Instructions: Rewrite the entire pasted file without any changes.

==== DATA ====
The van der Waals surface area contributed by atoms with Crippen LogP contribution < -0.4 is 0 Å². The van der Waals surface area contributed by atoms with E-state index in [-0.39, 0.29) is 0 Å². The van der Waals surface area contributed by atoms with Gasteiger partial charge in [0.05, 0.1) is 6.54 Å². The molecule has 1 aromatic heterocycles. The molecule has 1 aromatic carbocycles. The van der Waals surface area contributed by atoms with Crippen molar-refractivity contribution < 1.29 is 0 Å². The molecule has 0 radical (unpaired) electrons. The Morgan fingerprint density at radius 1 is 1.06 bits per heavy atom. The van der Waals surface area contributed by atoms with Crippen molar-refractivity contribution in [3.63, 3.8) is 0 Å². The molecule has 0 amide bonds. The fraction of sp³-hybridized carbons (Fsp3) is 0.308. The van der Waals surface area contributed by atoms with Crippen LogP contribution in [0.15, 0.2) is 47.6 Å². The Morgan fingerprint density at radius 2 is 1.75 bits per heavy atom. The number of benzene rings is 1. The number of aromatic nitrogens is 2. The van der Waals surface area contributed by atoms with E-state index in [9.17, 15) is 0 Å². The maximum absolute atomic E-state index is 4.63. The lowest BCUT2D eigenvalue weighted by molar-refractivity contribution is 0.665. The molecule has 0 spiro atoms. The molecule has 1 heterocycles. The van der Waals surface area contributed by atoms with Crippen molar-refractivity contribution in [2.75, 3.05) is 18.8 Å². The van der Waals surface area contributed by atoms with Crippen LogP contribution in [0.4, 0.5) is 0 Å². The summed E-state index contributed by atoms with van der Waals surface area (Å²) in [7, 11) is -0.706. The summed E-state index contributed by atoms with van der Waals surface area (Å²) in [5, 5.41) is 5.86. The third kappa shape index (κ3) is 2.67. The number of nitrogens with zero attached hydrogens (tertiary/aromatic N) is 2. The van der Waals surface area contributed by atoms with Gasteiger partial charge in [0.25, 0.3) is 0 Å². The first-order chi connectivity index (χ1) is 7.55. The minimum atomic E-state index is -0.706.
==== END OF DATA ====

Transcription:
The van der Waals surface area contributed by atoms with Crippen LogP contribution < -0.4 is 0 Å². The van der Waals surface area contributed by atoms with E-state index in [-0.39, 0.29) is 0 Å². The van der Waals surface area contributed by atoms with Gasteiger partial charge in [0.05, 0.1) is 6.54 Å². The molecule has 1 aromatic heterocycles. The molecule has 1 aromatic carbocycles. The van der Waals surface area contributed by atoms with Crippen molar-refractivity contribution < 1.29 is 0 Å². The molecule has 0 radical (unpaired) electrons. The Morgan fingerprint density at radius 1 is 1.06 bits per heavy atom. The van der Waals surface area contributed by atoms with Crippen molar-refractivity contribution in [3.63, 3.8) is 0 Å². The molecule has 0 amide bonds. The fraction of sp³-hybridized carbons (Fsp3) is 0.308. The van der Waals surface area contributed by atoms with Crippen LogP contribution in [0.15, 0.2) is 47.6 Å². The Morgan fingerprint density at radius 2 is 1.75 bits per heavy atom. The number of benzene rings is 1. The number of aromatic nitrogens is 2. The van der Waals surface area contributed by atoms with E-state index in [9.17, 15) is 0 Å². The maximum absolute atomic E-state index is 4.63. The lowest BCUT2D eigenvalue weighted by molar-refractivity contribution is 0.665. The molecule has 0 spiro atoms. The molecule has 1 heterocycles. The van der Waals surface area contributed by atoms with Crippen molar-refractivity contribution in [2.75, 3.05) is 18.8 Å². The van der Waals surface area contributed by atoms with Crippen LogP contribution in [0.4, 0.5) is 0 Å². The summed E-state index contributed by atoms with van der Waals surface area (Å²) in [7, 11) is -0.706. The summed E-state index contributed by atoms with van der Waals surface area (Å²) in [5, 5.41) is 5.86. The third kappa shape index (κ3) is 2.67. The number of nitrogens with zero attached hydrogens (tertiary/aromatic N) is 2. The van der Waals surface area contributed by atoms with Gasteiger partial charge in [0.25, 0.3) is 0 Å². The first-order chi connectivity index (χ1) is 7.55. The minimum atomic E-state index is -0.706.